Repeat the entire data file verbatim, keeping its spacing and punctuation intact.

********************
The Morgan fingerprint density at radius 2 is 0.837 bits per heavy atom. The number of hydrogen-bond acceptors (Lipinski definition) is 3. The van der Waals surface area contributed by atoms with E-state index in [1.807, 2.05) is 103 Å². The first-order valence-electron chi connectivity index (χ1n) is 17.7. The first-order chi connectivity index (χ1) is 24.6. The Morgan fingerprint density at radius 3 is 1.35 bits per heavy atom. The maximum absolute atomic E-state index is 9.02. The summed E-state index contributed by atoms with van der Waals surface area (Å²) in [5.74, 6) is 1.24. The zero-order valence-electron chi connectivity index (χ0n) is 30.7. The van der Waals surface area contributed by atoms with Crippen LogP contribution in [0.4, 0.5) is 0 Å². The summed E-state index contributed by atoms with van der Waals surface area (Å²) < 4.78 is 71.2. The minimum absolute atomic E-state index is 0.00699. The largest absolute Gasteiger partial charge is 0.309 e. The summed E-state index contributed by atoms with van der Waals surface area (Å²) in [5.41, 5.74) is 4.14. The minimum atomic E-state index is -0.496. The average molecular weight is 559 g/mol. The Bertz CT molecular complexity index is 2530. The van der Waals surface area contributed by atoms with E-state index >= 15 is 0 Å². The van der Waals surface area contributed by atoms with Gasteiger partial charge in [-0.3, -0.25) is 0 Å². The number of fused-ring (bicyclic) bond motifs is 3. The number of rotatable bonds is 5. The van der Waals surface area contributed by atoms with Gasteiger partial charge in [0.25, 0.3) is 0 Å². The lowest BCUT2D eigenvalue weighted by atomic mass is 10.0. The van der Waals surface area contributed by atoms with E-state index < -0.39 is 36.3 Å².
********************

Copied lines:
The Morgan fingerprint density at radius 2 is 0.837 bits per heavy atom. The number of hydrogen-bond acceptors (Lipinski definition) is 3. The van der Waals surface area contributed by atoms with E-state index in [1.807, 2.05) is 103 Å². The first-order valence-electron chi connectivity index (χ1n) is 17.7. The first-order chi connectivity index (χ1) is 24.6. The Morgan fingerprint density at radius 3 is 1.35 bits per heavy atom. The maximum absolute atomic E-state index is 9.02. The summed E-state index contributed by atoms with van der Waals surface area (Å²) in [5.74, 6) is 1.24. The zero-order valence-electron chi connectivity index (χ0n) is 30.7. The van der Waals surface area contributed by atoms with Crippen LogP contribution in [0.4, 0.5) is 0 Å². The summed E-state index contributed by atoms with van der Waals surface area (Å²) < 4.78 is 71.2. The minimum absolute atomic E-state index is 0.00699. The largest absolute Gasteiger partial charge is 0.309 e. The summed E-state index contributed by atoms with van der Waals surface area (Å²) in [5.41, 5.74) is 4.14. The minimum atomic E-state index is -0.496. The average molecular weight is 559 g/mol. The Bertz CT molecular complexity index is 2530. The van der Waals surface area contributed by atoms with E-state index >= 15 is 0 Å². The van der Waals surface area contributed by atoms with Gasteiger partial charge in [-0.3, -0.25) is 0 Å². The number of fused-ring (bicyclic) bond motifs is 3. The number of rotatable bonds is 5. The van der Waals surface area contributed by atoms with Gasteiger partial charge in [0.25, 0.3) is 0 Å². The lowest BCUT2D eigenvalue weighted by atomic mass is 10.0. The van der Waals surface area contributed by atoms with E-state index < -0.39 is 36.3 Å².